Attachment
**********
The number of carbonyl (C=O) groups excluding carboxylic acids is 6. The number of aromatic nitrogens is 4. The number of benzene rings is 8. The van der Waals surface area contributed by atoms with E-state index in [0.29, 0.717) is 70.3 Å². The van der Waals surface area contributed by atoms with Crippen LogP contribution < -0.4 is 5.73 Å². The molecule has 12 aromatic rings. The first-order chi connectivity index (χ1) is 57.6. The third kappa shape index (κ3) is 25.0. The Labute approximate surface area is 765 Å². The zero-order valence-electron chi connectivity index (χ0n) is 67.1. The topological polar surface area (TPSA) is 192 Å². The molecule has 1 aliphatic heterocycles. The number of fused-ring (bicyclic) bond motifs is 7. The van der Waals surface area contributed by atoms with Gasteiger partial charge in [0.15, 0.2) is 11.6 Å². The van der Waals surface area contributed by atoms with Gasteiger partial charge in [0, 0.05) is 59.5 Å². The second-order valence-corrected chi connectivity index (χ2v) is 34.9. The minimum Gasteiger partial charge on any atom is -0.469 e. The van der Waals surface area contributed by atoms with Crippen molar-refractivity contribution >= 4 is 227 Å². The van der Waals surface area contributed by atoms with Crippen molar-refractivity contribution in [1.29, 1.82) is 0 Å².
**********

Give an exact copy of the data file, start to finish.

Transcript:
The number of carbonyl (C=O) groups excluding carboxylic acids is 6. The number of aromatic nitrogens is 4. The number of benzene rings is 8. The van der Waals surface area contributed by atoms with E-state index in [0.29, 0.717) is 70.3 Å². The van der Waals surface area contributed by atoms with Crippen LogP contribution < -0.4 is 5.73 Å². The molecule has 12 aromatic rings. The first-order chi connectivity index (χ1) is 57.6. The third kappa shape index (κ3) is 25.0. The Labute approximate surface area is 765 Å². The zero-order valence-electron chi connectivity index (χ0n) is 67.1. The topological polar surface area (TPSA) is 192 Å². The molecule has 1 aliphatic heterocycles. The number of fused-ring (bicyclic) bond motifs is 7. The van der Waals surface area contributed by atoms with Gasteiger partial charge in [0.15, 0.2) is 11.6 Å². The van der Waals surface area contributed by atoms with Gasteiger partial charge in [0, 0.05) is 59.5 Å². The second-order valence-corrected chi connectivity index (χ2v) is 34.9. The minimum Gasteiger partial charge on any atom is -0.469 e. The van der Waals surface area contributed by atoms with Crippen molar-refractivity contribution >= 4 is 227 Å². The van der Waals surface area contributed by atoms with Crippen molar-refractivity contribution in [1.29, 1.82) is 0 Å².